Winners of the 2009-2010 Neukom Institute CompX Grants Program for Dartmouth faculty, with awards of up to $20,000 for one-year projects, were:
We are developing an integrated suite of general methods combining computation and experiment in order to produce immunotolerant variants of therapeutic proteins, in which immunogenicity is reduced while therapeutic activity is maintained. We will use the information gleaned from experimental studies to refine the computational methods, with an eye towards establishing a broadly applicable approach to designing efficacious and non-immunogenic therapeutic proteins. Video
This CompX grant was seed for external funding for a NIH R01 grant of $1,500,000 for 5 years and a NIH R21 grant of $445,065 for 2 years.
"Optimization of Therapeutic Proteins to Delete T-Cell Epitopes While Maintaining Beneficial Residue Interactions," Journal of Bioinformatics and Computational Biology, Vol 9, Issue 2 (2011) pp. 207-229; DOI: 10.1142/S0219720011005471
"Optimization algorithms for functional deimmunization of therapeutic proteins," BMC Bioinformatics 2010, 11:180; DOI:10.1186/1471-2105 11-180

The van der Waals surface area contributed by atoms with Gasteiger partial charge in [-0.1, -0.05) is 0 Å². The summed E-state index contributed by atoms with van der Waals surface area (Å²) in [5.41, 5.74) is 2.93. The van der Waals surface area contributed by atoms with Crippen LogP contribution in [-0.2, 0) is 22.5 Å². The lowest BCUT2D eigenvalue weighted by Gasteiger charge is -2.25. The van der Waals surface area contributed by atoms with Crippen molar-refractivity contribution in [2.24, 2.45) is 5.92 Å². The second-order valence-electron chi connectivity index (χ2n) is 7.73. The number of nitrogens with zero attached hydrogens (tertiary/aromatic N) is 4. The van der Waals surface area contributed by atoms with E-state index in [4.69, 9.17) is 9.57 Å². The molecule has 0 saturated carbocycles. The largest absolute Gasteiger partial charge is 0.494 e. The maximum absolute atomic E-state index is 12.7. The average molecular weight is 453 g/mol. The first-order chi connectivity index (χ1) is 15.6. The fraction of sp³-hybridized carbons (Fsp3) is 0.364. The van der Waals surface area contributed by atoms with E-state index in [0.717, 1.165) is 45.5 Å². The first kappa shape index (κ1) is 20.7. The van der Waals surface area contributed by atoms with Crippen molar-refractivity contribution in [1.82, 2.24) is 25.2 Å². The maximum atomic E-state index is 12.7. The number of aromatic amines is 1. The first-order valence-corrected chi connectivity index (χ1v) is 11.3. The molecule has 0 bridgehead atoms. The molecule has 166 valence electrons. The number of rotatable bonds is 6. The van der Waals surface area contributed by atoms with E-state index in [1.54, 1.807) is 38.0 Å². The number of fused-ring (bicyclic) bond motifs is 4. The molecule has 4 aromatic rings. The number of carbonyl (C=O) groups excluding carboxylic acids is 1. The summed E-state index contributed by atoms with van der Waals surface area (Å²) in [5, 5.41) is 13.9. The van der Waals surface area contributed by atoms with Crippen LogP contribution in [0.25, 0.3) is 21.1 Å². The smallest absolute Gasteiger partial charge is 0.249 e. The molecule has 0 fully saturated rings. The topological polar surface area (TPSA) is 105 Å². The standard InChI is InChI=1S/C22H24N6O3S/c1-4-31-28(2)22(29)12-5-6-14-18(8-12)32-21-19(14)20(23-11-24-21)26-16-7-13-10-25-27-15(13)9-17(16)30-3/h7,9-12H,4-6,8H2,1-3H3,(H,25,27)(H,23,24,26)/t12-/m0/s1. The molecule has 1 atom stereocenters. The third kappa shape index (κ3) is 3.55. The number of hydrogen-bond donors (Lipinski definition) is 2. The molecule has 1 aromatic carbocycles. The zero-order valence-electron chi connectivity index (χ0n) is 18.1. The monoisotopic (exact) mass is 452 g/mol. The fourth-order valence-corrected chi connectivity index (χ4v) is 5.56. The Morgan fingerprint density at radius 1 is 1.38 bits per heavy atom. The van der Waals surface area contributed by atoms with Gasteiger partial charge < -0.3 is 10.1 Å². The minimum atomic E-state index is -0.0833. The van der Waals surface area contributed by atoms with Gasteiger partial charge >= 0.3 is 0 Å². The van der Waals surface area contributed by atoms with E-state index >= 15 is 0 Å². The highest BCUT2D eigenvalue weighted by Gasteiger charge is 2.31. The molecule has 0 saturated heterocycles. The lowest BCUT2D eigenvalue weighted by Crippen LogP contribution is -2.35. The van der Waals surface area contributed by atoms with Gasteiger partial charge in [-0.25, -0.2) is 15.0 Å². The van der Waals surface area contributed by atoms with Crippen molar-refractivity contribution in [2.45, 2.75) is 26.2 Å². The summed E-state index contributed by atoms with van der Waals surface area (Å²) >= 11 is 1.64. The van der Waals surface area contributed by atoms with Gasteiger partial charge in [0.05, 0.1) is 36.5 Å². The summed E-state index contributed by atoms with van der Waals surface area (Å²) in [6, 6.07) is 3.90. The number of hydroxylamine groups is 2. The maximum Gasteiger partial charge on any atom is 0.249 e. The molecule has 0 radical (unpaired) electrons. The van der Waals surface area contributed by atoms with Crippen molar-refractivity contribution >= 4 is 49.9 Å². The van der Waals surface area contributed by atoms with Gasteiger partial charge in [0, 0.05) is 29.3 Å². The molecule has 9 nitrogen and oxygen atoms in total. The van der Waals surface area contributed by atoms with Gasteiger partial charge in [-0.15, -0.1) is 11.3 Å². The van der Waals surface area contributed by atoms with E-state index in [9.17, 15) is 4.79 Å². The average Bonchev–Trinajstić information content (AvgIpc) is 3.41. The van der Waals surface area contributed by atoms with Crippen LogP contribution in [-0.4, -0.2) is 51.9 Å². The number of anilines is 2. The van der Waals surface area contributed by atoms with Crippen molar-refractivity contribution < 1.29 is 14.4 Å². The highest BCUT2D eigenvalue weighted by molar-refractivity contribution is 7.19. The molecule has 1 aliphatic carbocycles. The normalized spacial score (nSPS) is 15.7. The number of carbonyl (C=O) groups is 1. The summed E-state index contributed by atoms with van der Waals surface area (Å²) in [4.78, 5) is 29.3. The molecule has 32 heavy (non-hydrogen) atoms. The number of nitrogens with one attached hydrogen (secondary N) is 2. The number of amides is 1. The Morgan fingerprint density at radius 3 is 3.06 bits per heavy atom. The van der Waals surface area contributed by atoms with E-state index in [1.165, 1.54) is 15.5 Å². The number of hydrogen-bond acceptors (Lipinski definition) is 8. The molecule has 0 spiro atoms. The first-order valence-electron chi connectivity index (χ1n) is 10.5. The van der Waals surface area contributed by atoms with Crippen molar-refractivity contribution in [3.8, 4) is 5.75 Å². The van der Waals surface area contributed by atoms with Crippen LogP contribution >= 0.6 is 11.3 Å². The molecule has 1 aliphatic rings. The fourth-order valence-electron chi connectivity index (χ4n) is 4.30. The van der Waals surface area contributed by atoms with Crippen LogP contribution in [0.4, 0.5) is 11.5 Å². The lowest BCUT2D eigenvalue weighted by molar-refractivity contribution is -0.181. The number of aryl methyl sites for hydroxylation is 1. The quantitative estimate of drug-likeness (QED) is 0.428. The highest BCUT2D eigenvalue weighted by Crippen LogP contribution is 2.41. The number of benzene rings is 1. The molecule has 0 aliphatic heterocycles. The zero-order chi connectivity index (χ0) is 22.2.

GreenLite Dartmouth combines computation, art, engineering, information visualization, sociology, environmental science, systems thinking and behavioral psychology to turn real-time energy use data into a meaningful display that encourages students to change their behavior and conserve resources. We utilize 2D and 3D animations to reflect historical data and predict what current energy use should be for a given day, time or location. Neukom funds were used for student research to develop a content delivery engine that can implement specified decision trees, implementation of a game engine and Facebook application and to conduct a user study. Video
This CompX grant was seed for $140,000 from Dartmouth Alum Jake Weinbaum.
"Emotionally Engaging Students to Change Behaviors and Conserve Resources: Unplug or the Polar Bear Gets it!", International Journal of Environmental, Cultural, Economic and Social Sustainability, Volume 6
Can intelligent cars with the ability to autonomously drive, change lanes, and avoid collision with nearby vehicles and pedestrians, one day create safer roads with fewer accidents, traffic, and air pollution? Professor Olfati-Saber and his team are using his Comp X Grant to build a mobile sensing platform and robotic testbed for an in-depth study of Cyber-Physical Networked Systems---a technological counterpart of complex systems such as flocks and swarms in nature with cohesive behaviors. Video
This CompX grant was seed for external funding for a NSF grant of $2,000,000 for 3 years.
"Coupled Distributed Estimation and Control for Mobile Sensor Networks," IEEE Trans. on Automatic Control, vol. 57(9), Sep. 2012 (to appear).
Last Updated: 10/2/13